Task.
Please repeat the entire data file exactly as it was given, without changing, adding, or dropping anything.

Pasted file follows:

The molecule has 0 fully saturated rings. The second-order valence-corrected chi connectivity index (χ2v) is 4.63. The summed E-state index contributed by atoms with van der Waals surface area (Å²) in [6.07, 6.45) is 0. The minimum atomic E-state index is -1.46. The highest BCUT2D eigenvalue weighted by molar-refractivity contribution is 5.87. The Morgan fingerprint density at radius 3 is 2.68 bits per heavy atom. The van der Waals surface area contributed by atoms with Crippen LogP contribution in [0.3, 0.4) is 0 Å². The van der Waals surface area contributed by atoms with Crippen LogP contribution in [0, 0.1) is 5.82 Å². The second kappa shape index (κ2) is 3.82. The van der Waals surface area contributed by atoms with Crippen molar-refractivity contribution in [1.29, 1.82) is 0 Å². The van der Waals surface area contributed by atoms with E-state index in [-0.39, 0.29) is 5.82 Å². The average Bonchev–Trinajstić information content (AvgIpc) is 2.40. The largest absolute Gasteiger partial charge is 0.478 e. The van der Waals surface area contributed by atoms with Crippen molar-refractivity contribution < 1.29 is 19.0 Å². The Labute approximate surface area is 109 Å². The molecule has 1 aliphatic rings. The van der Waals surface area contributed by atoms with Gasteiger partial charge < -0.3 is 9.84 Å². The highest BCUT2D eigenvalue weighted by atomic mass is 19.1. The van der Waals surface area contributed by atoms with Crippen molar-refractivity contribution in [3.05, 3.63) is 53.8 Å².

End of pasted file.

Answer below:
The molecule has 0 fully saturated rings. The second-order valence-corrected chi connectivity index (χ2v) is 4.63. The summed E-state index contributed by atoms with van der Waals surface area (Å²) in [6.07, 6.45) is 0. The minimum atomic E-state index is -1.46. The highest BCUT2D eigenvalue weighted by molar-refractivity contribution is 5.87. The Morgan fingerprint density at radius 3 is 2.68 bits per heavy atom. The van der Waals surface area contributed by atoms with Crippen LogP contribution in [0.3, 0.4) is 0 Å². The van der Waals surface area contributed by atoms with Crippen LogP contribution in [0, 0.1) is 5.82 Å². The second kappa shape index (κ2) is 3.82. The van der Waals surface area contributed by atoms with Crippen molar-refractivity contribution in [1.29, 1.82) is 0 Å². The van der Waals surface area contributed by atoms with E-state index in [-0.39, 0.29) is 5.82 Å². The average Bonchev–Trinajstić information content (AvgIpc) is 2.40. The largest absolute Gasteiger partial charge is 0.478 e. The van der Waals surface area contributed by atoms with Crippen molar-refractivity contribution < 1.29 is 19.0 Å². The Labute approximate surface area is 109 Å². The molecule has 1 aliphatic rings. The van der Waals surface area contributed by atoms with Gasteiger partial charge < -0.3 is 9.84 Å². The highest BCUT2D eigenvalue weighted by atomic mass is 19.1. The van der Waals surface area contributed by atoms with Crippen molar-refractivity contribution in [3.05, 3.63) is 53.8 Å².